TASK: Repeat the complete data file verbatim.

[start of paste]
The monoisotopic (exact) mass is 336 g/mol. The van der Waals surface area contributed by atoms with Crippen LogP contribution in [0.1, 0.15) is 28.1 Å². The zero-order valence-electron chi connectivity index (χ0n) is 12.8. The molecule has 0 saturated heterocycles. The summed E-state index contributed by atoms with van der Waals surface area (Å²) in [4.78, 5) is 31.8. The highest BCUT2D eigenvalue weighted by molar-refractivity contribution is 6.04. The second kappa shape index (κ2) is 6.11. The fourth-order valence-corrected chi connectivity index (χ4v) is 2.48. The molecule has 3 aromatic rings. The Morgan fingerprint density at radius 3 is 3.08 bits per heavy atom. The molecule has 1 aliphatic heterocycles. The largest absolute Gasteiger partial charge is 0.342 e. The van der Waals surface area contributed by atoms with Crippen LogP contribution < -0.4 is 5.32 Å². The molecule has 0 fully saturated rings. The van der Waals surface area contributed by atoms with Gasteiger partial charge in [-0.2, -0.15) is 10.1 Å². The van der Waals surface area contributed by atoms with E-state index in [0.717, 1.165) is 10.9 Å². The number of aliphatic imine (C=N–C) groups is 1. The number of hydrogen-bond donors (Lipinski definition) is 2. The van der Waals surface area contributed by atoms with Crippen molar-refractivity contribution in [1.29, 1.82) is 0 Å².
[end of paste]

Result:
The monoisotopic (exact) mass is 336 g/mol. The van der Waals surface area contributed by atoms with Crippen LogP contribution in [0.1, 0.15) is 28.1 Å². The zero-order valence-electron chi connectivity index (χ0n) is 12.8. The molecule has 0 saturated heterocycles. The summed E-state index contributed by atoms with van der Waals surface area (Å²) in [4.78, 5) is 31.8. The highest BCUT2D eigenvalue weighted by molar-refractivity contribution is 6.04. The second kappa shape index (κ2) is 6.11. The fourth-order valence-corrected chi connectivity index (χ4v) is 2.48. The molecule has 3 aromatic rings. The Morgan fingerprint density at radius 3 is 3.08 bits per heavy atom. The molecule has 1 aliphatic heterocycles. The largest absolute Gasteiger partial charge is 0.342 e. The van der Waals surface area contributed by atoms with Crippen LogP contribution < -0.4 is 5.32 Å². The molecule has 0 fully saturated rings. The van der Waals surface area contributed by atoms with Gasteiger partial charge in [-0.2, -0.15) is 10.1 Å². The van der Waals surface area contributed by atoms with E-state index in [0.717, 1.165) is 10.9 Å². The number of aliphatic imine (C=N–C) groups is 1. The number of hydrogen-bond donors (Lipinski definition) is 2. The van der Waals surface area contributed by atoms with Crippen molar-refractivity contribution in [1.29, 1.82) is 0 Å².